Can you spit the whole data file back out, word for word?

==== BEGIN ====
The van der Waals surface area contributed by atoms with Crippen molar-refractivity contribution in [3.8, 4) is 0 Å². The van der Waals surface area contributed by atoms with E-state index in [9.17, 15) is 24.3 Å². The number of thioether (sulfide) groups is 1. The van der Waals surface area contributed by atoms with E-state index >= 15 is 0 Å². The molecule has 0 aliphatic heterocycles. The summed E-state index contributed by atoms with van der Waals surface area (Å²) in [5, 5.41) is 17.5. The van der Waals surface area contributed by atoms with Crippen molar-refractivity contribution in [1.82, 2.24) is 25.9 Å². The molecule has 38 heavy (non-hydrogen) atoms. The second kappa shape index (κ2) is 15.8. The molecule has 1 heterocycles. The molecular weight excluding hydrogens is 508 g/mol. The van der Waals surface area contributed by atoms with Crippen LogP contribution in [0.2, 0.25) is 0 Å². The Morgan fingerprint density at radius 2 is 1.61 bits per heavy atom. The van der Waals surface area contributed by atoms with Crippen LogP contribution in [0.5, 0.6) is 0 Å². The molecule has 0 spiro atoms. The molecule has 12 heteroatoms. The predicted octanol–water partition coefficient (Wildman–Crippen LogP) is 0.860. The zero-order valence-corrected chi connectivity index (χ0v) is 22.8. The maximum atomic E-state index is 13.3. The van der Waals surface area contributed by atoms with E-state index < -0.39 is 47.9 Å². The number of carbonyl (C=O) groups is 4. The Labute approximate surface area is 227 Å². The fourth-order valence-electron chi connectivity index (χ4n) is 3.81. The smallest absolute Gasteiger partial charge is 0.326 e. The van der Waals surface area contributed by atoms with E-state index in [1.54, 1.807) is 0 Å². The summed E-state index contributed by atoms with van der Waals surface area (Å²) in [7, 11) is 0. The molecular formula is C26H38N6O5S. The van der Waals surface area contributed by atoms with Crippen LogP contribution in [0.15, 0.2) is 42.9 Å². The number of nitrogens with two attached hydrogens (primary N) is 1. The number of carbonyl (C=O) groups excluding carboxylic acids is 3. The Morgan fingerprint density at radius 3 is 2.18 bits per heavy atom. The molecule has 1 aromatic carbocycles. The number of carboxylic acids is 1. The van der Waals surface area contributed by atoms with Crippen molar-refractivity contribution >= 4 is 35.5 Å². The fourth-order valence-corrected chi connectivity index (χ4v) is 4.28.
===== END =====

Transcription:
The van der Waals surface area contributed by atoms with Crippen molar-refractivity contribution in [3.8, 4) is 0 Å². The van der Waals surface area contributed by atoms with E-state index in [9.17, 15) is 24.3 Å². The number of thioether (sulfide) groups is 1. The van der Waals surface area contributed by atoms with E-state index >= 15 is 0 Å². The molecule has 0 aliphatic heterocycles. The summed E-state index contributed by atoms with van der Waals surface area (Å²) in [5, 5.41) is 17.5. The van der Waals surface area contributed by atoms with Crippen molar-refractivity contribution in [1.82, 2.24) is 25.9 Å². The molecule has 38 heavy (non-hydrogen) atoms. The second kappa shape index (κ2) is 15.8. The molecule has 1 heterocycles. The molecular weight excluding hydrogens is 508 g/mol. The van der Waals surface area contributed by atoms with Crippen LogP contribution in [0.2, 0.25) is 0 Å². The Morgan fingerprint density at radius 2 is 1.61 bits per heavy atom. The van der Waals surface area contributed by atoms with Crippen LogP contribution in [0.5, 0.6) is 0 Å². The molecule has 0 spiro atoms. The molecule has 12 heteroatoms. The predicted octanol–water partition coefficient (Wildman–Crippen LogP) is 0.860. The zero-order valence-corrected chi connectivity index (χ0v) is 22.8. The maximum atomic E-state index is 13.3. The van der Waals surface area contributed by atoms with E-state index < -0.39 is 47.9 Å². The number of carbonyl (C=O) groups is 4. The Labute approximate surface area is 227 Å². The fourth-order valence-electron chi connectivity index (χ4n) is 3.81. The smallest absolute Gasteiger partial charge is 0.326 e. The van der Waals surface area contributed by atoms with E-state index in [1.54, 1.807) is 0 Å². The summed E-state index contributed by atoms with van der Waals surface area (Å²) in [7, 11) is 0. The molecular formula is C26H38N6O5S. The van der Waals surface area contributed by atoms with Crippen LogP contribution in [0.15, 0.2) is 42.9 Å². The number of nitrogens with two attached hydrogens (primary N) is 1. The number of carbonyl (C=O) groups excluding carboxylic acids is 3. The Morgan fingerprint density at radius 3 is 2.18 bits per heavy atom. The molecule has 1 aromatic carbocycles. The number of carboxylic acids is 1. The van der Waals surface area contributed by atoms with Crippen molar-refractivity contribution >= 4 is 35.5 Å². The fourth-order valence-corrected chi connectivity index (χ4v) is 4.28.